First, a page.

period.55
the umes, acknowledging need for publicationof the informationon the provenienceof excavatedtablets, and explaining the procedure all by which tablets were treated,thus making its shortcomings too obvious. 52The site is indicated on the map fig. 3 in R. McC. Adams, Land Behind Baghdad(Chicago 1965), as site no. 442; see also the descriptionof the site, Appendix p. 153. The ancient name of the site has generallybeen assumedto be Neribtum, after a suggestion by T. Jacobsen in "The Historical Data," in H. Frankfort,Seton Lloyd and T. Jacobsen, The Gimil-Sin Temple and the Palace of the Rulers at Tell Asmar(OrientalInstitutePublications43, 1940) 123 n. 26. That suggestion,which was at the time quite tentative, was followed, for example, by R. Harris, "The Archiveof the SinTemple at Khafajah" JCS 9 (1955) 33 and n. 15; for all references, see the recently published entry in B. Groneberg,Die Orts- und Gewiissernamender altbabylonischenZeit (Repertoire G6ographique 3, Wiesbaden 1980) 176-77 under Nerebtum, where the citationsfor Neribtumare listed, followedby the suggestedidentification with ?agali (i.e., Ishchali) and the map coordinatesfor the modern site. However, as S. Greengus, Old Babylonian Tablets from Ishchali and Vicinity (Leiden 1979; henceforth cited as Greengus,Ishchali) p. 1, n. 1, points out, the evidencefor the identificationis by no means conclusive,althoughhe himself assumesit to be in his discussion;see, for example, p. 21 n. 106. 53H. Frankfort,Field Director. 54For a composite (and idealized) site plan, see H. Frankfort, StratifiedCylinderSealsfrom the Diyala Region (OrientalInstitute Publications72, Chicago 1955) pl. 96. 55 Accordingto Greengus,Ishchali 2, 280 tablets were excavated at the site, of which 138 were allottedto Chicagoand 142 stayedin Iraq.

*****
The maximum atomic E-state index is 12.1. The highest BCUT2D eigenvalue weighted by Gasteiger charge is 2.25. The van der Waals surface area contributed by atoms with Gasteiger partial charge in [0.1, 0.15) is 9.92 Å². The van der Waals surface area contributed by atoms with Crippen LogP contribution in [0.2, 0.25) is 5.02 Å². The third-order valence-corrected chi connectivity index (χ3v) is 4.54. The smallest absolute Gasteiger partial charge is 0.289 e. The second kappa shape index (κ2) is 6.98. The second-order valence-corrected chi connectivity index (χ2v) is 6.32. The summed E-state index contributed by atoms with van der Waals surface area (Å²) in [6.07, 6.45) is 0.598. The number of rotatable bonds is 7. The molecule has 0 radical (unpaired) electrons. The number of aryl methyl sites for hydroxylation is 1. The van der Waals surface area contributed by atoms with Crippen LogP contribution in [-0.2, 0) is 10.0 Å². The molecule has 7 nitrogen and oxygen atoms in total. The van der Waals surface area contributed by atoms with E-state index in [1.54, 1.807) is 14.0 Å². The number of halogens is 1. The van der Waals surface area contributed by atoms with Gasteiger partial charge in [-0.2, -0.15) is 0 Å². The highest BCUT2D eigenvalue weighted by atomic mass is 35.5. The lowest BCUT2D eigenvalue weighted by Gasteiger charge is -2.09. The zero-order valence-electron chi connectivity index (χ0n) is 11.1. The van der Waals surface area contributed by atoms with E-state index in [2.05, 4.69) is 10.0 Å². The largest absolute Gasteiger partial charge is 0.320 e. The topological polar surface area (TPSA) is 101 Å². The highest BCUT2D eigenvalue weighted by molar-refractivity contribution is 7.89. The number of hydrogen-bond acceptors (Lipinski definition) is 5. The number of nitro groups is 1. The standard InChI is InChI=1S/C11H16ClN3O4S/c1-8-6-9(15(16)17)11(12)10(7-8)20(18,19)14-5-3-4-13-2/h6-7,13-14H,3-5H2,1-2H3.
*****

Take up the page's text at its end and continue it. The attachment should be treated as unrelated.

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Only the results of the first season at Ishchali have been discussedin brief preliminaryfashion'6;the second seasonwas not reportedon. Becauseof the format planned for the publicationof the Diyala Projectas a whole," only selectedcategoriesof finds made at the site have as yet been treatedin the relevantfinal publications;among them is the excavation'sshare of the cuneiform tablets.5"The buildings at the site are scheduledfor publicationin the volume Old Babylo-